Tech layoffs: Is Microsoft preparing to make its most significant job cuts ever?
Layoffs are still a heated topic and while the tech industry may think the worse is over, Microsoft Corp is proving otherwise. Last week, reports claimed that Microsoft is planning a big step to gain an advantage over its competitors with a planned investment of US$10 billion in OpenAI, the developers of ChatGPT. The investment from Microsoft is said to be part of an agreement in which the company will receive 75% of OpenAI’s profits until it has recouped its investment.
Less than a week after that news made the rounds, there are talks that the software giant may now be downsizing its workforce by a significant amount, with an announcement anticipated as soon as today. The update, which is so far a mere rumor, came after Microsoft decided to vacate its office space in Bellevue, United States on the grounds of ongoing evaluation of the software giant’s real estate portfolio. Earlier this month, Microsoft announced it would give all of its US-based employees unlimited time off under a new “Discretionary Time off” policy.
Now the layoffs at Microsoft, if the rumor turns out to be true, are anticipated to be the tech giant’s biggest one-time cull so far, following a slew of discharges announced last year. It was first reported by Sky News, which put the number of the cuts at approximately five percent of the company’s 220,000-person workforce or around 11,000 employees total. Bloomberg on the other hand said it couldn’t find out the scale of the layoffs.
However, Bloomberg did say they would affect “a number of engineering divisions” and that they’re set to be “significantly larger” than other rounds of job cuts undertaken by Microsoft over the last year. What is clear though is that if the 11,000 figure is accurate, Microsoft will seemingly find itself on a familiar trajectory, as with Meta and Amazon.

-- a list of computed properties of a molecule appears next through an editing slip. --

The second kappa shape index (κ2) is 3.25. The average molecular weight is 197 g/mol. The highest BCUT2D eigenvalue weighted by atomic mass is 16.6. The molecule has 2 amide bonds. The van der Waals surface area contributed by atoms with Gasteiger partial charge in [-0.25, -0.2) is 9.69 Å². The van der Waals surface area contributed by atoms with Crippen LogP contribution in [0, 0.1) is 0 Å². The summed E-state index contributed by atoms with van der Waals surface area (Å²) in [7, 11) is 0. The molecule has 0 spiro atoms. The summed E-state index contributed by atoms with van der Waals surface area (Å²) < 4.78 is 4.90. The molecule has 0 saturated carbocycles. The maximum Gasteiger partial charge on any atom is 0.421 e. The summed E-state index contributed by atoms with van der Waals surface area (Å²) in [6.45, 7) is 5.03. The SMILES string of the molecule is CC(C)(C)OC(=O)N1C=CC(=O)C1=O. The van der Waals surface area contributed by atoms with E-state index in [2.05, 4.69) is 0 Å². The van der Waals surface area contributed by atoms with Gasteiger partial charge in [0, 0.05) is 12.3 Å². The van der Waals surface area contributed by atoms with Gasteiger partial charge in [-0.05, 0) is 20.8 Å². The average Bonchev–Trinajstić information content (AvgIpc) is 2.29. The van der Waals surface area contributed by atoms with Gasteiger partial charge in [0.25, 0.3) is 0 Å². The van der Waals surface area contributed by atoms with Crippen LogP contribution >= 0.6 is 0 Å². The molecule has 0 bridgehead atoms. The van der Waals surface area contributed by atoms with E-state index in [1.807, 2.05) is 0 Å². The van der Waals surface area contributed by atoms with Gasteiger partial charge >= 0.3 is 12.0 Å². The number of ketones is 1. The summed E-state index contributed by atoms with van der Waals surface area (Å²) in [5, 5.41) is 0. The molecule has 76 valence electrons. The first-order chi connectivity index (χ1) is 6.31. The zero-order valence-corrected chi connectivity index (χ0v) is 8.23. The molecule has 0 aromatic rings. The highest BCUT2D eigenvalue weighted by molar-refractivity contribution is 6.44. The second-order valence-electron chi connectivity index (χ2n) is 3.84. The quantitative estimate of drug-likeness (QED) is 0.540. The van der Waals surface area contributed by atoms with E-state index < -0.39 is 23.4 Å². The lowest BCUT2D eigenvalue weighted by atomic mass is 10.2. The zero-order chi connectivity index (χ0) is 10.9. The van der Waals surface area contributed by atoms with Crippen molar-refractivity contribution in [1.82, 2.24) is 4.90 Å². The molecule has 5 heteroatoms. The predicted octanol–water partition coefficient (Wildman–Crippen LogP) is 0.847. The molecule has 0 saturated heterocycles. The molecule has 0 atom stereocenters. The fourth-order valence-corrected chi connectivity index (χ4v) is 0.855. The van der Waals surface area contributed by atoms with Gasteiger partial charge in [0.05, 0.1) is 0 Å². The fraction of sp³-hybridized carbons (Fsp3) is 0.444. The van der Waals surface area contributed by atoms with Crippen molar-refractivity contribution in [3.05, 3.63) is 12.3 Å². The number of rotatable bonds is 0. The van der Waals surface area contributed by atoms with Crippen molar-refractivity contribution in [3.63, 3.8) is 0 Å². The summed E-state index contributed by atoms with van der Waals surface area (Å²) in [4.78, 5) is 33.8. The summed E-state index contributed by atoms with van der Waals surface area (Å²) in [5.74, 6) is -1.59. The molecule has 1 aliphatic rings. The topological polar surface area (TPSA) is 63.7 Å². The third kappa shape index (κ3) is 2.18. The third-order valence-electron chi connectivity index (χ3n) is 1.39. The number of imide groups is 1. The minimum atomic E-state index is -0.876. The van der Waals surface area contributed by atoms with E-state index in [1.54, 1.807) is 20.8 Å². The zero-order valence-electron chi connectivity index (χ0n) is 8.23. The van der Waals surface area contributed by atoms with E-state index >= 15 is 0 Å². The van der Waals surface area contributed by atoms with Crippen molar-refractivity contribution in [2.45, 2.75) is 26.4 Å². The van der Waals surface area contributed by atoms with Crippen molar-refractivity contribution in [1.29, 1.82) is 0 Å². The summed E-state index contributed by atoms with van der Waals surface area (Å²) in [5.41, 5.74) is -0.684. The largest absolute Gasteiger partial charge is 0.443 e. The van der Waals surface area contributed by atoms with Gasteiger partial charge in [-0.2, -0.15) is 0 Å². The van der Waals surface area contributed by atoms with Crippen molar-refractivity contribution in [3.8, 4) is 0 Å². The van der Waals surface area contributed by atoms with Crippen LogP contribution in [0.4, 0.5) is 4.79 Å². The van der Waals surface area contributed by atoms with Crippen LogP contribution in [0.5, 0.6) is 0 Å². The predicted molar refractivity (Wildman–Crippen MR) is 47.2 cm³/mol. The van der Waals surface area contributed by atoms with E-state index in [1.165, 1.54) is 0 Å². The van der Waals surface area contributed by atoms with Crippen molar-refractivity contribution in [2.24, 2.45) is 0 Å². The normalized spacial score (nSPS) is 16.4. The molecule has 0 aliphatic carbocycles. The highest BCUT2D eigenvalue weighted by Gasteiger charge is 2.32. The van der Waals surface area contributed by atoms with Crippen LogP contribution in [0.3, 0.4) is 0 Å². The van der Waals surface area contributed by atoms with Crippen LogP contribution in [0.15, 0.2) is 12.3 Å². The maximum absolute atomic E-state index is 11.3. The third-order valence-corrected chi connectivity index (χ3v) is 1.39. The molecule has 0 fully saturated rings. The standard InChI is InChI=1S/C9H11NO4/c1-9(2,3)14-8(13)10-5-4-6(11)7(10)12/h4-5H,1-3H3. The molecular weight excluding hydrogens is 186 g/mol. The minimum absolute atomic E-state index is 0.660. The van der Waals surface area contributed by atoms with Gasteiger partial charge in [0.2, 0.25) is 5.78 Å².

Microsoft layoffs signal one thing — the tech industry is not done downsizing
Still, Microsoft waited longer than many other technology leaders to announce layoffs. For context, Meta too eliminated 11,000 jobs last year, while Amazon is expected to slash 18,000 positions once the retailer is done with its far-reaching layoffs. As with most tech giants, Microsoft too saw profits soar, especially during the first two years of the pandemic, and it tried to capitalize on the moment by going on a hiring spree, adding 50,000 employees over that same timeframe.
By October 2022, Microsoft CEO Satya Nadella warned of imminent belt-tightening due to worsening macroeconomic conditions. “We’re focused on helping our customers do more with less, while investing in secular growth areas and managing our cost structure in a disciplined way,” he told investors and analysts at the time. More is expected from Nadella about Microsoft’s current position when the company announces its second-quarter earnings next week. The reports by Reuters and Bloomberg indicated that Microsoft layoffs are expected to impact the workforce in engineering and HR departments.
Frankly, layoffs in the tech sector have shown no signs of abating — with an average of 1,600 workers having gotten the pink slip every day in 2023 so far, according to tracking site Layoffs.fyi. Data aggregated by the site shows that 91 tech companies globally have already laid off 24,151 workers, just 15 days into 2023.
The figure equates to around 15% of the 154,256 workers who were laid off by over a thousand tech companies in 2022. Overall, the mass layoffs within the tech sector are considered far from over, and experts foresee them continuing well into this year and possibly 2024, as companies within the industry continue losing money.
1 February 2023
1 February 2023
1 February 2023